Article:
New HampshireDepartment of JusticeOffice of the Attorney General

News Release

For Immediate Release
June 2, 2023

Michael S. Garrity, Director of Communications | (603) 931-9375

Attorney General Formella Joins Coalition Urging Senate to Permanently Classify All Fentanyl Analogues as Schedule I Drugs

Concord, NH – Attorney General John M. Formella has joined twenty-two of his fellow attorneys general in a letter urging the leadership in the U.S. Senate to pass the HALT Fentanyl Act Portable Document Format Symbol immediately. The legislation would permanently schedule all current and future fentanyl analogues as Schedule I drugs, giving law enforcement the appropriate tools they need to crack down on the epidemic by stopping the flow of the dangerous drugs developed to imitate fentanyl (although not chemically identical).

"Families here in the Granite State and across our country are being devastated by fentanyl. This deadly synthetic opioid has been fueling a national opioid crisis for nearly a decade, and fentanyl is now the leading cause of death for Americans ages 18 to 49," said Attorney General Formella. "From Mexican drug cartels and Chinese chemical companies that produce it, to the networks and murderers that deliver fentanyl – we must do more to stop these forces. They threaten our public health, safety, and our national security. We need every possible federal action to be taken to help us fight against the production and trafficking of this dangerous drug in order to save lives and protect our communities."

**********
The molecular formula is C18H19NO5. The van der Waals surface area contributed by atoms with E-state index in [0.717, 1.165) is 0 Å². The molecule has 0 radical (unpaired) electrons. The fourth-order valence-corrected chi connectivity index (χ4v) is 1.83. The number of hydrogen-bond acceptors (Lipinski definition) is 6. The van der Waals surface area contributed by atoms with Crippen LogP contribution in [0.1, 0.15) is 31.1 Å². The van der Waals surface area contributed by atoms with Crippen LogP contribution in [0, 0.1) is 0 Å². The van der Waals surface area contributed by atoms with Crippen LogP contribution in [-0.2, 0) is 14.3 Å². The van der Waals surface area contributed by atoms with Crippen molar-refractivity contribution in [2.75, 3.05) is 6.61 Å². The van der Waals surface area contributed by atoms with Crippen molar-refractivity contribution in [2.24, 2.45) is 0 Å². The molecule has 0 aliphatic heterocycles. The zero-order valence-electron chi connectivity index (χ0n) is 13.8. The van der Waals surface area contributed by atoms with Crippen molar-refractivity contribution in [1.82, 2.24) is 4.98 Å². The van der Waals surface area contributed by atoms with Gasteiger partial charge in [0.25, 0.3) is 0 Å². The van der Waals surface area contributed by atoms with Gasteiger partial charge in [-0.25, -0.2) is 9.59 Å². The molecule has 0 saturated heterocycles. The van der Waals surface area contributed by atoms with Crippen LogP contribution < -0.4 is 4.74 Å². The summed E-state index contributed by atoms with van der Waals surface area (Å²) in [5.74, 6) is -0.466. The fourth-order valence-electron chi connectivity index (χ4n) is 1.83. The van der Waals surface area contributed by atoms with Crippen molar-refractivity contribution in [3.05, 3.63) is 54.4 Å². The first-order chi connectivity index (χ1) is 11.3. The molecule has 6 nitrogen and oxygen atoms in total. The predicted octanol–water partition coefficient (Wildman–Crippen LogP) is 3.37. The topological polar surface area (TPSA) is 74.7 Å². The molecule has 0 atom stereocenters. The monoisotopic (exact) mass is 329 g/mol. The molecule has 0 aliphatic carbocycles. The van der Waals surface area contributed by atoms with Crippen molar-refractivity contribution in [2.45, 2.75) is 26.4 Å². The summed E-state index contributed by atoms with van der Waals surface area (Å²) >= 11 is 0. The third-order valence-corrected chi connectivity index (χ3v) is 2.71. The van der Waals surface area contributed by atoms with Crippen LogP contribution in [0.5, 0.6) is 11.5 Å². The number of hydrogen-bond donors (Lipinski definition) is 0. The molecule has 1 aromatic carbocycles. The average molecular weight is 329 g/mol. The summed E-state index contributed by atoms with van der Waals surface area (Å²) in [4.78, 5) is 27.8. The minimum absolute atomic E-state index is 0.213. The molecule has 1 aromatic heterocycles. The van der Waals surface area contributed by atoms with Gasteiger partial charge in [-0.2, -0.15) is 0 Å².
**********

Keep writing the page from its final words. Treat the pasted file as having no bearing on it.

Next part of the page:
The U.S. House of Representatives recently passed this bill with an overwhelming bipartisan majority, and the coalition of attorneys general hope the Senate does the same.

"The United States is experiencing a cataclysmic surge of overdose deaths due to the lethal amounts of fentanyl and fentanyl-related substances that cross the southwestern land border unimpeded. Each year, fentanyl and fentanyl analogues kill Americans at a rate that rivals World War II or the Civil War. Just last year, drug overdoses killed more than 100,000 Americans. Synthetic opioids like fentanyl caused 66% of those overdose deaths," the attorneys general wrote. 

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New Hampshire Department of Justice
1 Granite Place South | Concord, NH | 03301
Telephone: 603-271-3658